Dan O’Mahony: From chimney cleaning to Tae Kwon Do teacher

Dan O’Mahony swapped life as a chimney sweep to create a family Tae Kwon Do firm, says Fiona O’Donovan

Dan O’Mahony: From chimney cleaning to Tae Kwon Do teacher

BLACK face by day, black belt by night. That was the running joke about Dan O’Mahony when he was juggling teaching Tae Kwon Do with his chimney cleaning business.

Had the West Cork man anticipated the success the martial art would bring him both personally and professionally, he would have given up the day job sooner.

He stumbled upon the sport through his then eight-year-old son Barry.

“Tae Kwon Do started in Clonakilty and my intention was I would join up with Barry,” he said.

“I was hoping he would be interested and I would slip out the back door again.”

However, neither Barry nor Dan has stopped since.

Dan received his first black belt in 1998, after which his trainer asked him to teach some classes.

The following year when Barry received his black belt, Dan opened his first club in his hometown of Rosscarbery.

“Fifty-three people turned up to the first class. It was phenomenal — we were actually wondering where were we going to put them.”

This trend continued and as student numbers began to grow, so did demand for clubs in other West Cork localities.

By 2001, Dan had five new clubs and was juggling night shifts at the factory where he worked.

At this stage, Dan physically could not manage both, and he felt leaving his job of 20 years would be too risky. “There were times before I left and I felt sick to my stomach because I didn’t know if I was making the right or the wrong choice,” he said.

Dan sought to alleviate the risk, and supplemented his Tae Kwon Do business with a day job as a chimney sweep. What he had not anticipated was the boom of both ventures.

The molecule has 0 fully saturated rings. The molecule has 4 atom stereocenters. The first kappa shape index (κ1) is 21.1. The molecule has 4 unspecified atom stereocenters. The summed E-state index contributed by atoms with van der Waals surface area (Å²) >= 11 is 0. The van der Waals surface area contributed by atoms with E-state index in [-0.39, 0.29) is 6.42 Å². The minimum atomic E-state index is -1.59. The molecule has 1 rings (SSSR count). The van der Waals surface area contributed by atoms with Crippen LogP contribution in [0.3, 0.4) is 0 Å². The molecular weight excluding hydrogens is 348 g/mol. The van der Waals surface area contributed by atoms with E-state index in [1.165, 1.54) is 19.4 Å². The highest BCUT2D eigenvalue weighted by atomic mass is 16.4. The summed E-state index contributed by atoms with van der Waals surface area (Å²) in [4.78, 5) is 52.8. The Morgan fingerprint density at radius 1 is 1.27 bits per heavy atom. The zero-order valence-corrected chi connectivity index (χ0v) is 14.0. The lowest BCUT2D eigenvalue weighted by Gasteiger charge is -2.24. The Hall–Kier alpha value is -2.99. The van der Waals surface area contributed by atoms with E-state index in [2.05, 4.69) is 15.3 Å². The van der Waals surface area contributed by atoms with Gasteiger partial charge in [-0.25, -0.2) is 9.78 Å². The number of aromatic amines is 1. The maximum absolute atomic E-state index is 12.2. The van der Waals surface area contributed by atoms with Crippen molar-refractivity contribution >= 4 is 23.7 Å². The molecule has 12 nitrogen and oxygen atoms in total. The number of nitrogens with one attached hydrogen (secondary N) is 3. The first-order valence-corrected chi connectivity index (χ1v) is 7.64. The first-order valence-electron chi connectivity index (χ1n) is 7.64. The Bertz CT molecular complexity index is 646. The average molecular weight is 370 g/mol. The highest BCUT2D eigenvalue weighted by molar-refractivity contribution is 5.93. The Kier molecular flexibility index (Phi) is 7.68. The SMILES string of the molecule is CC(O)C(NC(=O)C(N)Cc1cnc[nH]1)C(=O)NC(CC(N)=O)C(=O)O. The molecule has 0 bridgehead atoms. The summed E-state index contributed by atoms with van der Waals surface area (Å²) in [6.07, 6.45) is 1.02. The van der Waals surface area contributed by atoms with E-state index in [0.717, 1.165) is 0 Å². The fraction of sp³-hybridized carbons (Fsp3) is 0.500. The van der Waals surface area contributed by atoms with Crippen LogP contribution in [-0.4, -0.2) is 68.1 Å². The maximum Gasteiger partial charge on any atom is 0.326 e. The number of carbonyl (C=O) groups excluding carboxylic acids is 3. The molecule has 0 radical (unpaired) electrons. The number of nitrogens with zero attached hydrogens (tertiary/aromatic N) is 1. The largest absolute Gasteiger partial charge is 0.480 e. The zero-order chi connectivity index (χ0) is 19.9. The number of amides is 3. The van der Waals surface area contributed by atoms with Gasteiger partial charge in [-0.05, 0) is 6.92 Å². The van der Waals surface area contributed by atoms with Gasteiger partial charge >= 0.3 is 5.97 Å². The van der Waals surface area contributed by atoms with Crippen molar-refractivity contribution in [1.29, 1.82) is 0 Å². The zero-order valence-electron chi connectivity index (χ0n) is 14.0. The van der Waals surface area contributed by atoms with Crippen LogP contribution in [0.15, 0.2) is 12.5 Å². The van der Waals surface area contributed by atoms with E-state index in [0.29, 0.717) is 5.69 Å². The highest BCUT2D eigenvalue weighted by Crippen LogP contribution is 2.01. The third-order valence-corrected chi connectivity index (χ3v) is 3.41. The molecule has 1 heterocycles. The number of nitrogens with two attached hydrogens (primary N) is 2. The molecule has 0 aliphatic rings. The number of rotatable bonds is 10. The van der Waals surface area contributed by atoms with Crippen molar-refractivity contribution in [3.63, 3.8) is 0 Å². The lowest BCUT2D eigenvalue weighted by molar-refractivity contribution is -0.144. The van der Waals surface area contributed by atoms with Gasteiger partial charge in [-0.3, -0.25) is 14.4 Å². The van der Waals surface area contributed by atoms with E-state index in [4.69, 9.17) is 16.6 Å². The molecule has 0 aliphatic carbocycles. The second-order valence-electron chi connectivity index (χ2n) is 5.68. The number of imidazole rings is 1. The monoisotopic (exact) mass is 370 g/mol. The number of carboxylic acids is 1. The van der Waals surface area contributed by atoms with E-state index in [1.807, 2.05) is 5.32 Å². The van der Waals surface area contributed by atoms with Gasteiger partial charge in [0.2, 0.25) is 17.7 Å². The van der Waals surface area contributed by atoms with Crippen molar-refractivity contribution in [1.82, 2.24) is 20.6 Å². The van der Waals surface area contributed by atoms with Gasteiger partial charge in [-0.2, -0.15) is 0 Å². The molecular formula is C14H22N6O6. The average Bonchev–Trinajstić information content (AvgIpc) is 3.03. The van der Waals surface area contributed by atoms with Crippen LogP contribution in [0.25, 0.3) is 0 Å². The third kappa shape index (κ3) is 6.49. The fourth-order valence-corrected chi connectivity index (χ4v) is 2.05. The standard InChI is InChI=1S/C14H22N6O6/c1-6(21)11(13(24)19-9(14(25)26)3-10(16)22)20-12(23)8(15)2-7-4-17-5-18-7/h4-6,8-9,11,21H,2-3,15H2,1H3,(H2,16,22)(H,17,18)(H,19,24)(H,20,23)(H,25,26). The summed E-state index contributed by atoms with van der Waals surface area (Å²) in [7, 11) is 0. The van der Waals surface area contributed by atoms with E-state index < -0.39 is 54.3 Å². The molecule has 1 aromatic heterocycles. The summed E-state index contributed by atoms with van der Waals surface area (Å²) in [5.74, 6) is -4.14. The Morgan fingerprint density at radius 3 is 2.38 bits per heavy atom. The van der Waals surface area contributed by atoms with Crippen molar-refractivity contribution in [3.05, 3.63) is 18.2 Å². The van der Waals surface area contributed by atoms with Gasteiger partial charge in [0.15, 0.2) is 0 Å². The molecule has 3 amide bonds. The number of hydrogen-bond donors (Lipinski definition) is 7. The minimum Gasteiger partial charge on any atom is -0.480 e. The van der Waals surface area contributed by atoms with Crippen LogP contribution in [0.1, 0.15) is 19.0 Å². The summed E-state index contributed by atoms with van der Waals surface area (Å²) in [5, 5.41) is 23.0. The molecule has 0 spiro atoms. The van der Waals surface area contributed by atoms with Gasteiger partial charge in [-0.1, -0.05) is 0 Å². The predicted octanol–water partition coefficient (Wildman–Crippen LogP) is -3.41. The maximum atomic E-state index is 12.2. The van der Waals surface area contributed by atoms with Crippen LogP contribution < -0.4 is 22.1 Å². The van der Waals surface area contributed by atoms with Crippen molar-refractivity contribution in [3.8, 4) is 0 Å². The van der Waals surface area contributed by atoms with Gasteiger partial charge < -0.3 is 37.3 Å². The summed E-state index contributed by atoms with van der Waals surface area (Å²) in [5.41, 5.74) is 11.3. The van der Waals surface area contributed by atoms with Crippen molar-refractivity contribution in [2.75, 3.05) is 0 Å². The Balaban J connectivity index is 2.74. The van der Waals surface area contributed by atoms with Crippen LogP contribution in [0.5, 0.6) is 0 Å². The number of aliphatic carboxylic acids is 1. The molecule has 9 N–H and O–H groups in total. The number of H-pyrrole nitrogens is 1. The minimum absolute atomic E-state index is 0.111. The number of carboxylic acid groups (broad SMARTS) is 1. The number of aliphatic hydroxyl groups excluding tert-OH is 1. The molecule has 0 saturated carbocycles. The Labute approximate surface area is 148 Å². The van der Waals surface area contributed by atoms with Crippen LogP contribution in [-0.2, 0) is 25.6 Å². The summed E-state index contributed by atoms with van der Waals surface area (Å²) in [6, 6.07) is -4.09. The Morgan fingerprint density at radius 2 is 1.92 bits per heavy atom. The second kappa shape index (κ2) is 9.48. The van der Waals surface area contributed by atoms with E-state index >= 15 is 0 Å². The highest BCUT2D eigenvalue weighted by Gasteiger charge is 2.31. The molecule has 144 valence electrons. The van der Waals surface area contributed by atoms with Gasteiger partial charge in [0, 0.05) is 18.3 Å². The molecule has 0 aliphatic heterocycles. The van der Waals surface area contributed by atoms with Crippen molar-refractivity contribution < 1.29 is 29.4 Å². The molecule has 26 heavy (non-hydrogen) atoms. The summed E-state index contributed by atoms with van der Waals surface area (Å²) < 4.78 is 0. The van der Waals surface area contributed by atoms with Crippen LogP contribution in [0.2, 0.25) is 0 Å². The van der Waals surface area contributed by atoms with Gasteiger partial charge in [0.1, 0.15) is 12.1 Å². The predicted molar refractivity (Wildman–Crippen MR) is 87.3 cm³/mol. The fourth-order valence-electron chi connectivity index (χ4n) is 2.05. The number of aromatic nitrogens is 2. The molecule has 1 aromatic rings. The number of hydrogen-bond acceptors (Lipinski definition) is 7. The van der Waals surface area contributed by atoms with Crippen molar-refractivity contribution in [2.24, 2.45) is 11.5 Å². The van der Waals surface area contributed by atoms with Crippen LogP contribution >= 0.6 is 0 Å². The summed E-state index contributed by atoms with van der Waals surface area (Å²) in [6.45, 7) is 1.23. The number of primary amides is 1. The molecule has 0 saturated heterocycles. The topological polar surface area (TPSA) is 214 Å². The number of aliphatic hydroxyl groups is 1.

“In the four years I ran the business I was actually passing on work to other chimney sweeps because I couldn’t keep up,” he said.

However, Dan decided to sell the chimney sweeping business and turn his hobby into his livelihood.

“At this point I was actually hoping to step back a bit, maybe even have a day off as Barry had started his own clubs,” he said.

After his Leaving Certificate, Barry was able to take over some of his father’s clubs but this wasn’t enough to satisfy demand or give Dan a day off.

Having met his wife Ann at a martial arts class when they were teenagers, it wasn’t long before she earned her own black belt. What started out as Dan’s hobby was fast becoming a family business.

“Dan needed help with the size of the classes and I told my bosses in work I would have to give up to help him full-time,” said Ann.

It wasn’t all smooth sailing, however, and clubs such as Gaggin and Timoleague were built up from scratch.

“When I opened a club in Timoleague I only had three students,” said Dan. “It was costing me more to teach them than what I was earning, but I didn’t want to let them down and I knew they were good. Now all three have black belts and the club is also doing well.”

Although they work under the same umbrella, each of the O’Mahonys now has their own individual Tae Kwon Do business.

They often spar each other and maintain their own knowledge and training through an independent UK examiner Master Clive Harrison.

Barry is also a successful entrepreneur with his own graphic design business. “Last year it exploded with business and it is really difficult trying to stay on top of it,” he said.

Between this, increased demand and lengthy car journeys to attend and teach classes, the O’Mahony’s now have additional instructors including Ann’s niece Claire McCarthy.

The success of their students is testament to their hard work and dedication. Anya Curran, who is mentored by Barry, secured three gold medals for the club in the all-style world championships last year. She was named the Junior Sports Star for spring 2012 at the West Cork Sports Awards.

“Over the past seven years we have had somewhere in the region of ten world champions,” said Dan.

“We gave Cape Clear its first world champion, Aoife Sheehan, and we brought back the first British champion, Cáit.”

The proud instructors are now hoping to build on this success with Olympic glory, having recently gained associate membership to the Irish Tae Kwon Do Union.

Although a lot has changed since Dan opened his first club, the ethos of their business remains the same.

Class prices have never changed and despite the level of success their students have had, emphasis is still on participation.

The O’Mahonys now instruct approximately 700 students ranging in age from three to 54. When he opened his first club Dan said his goal was to have a club in every town in West Cork. This dream is almost a reality today.

“If there was time in the day we would go further west, but there just isn’t.”


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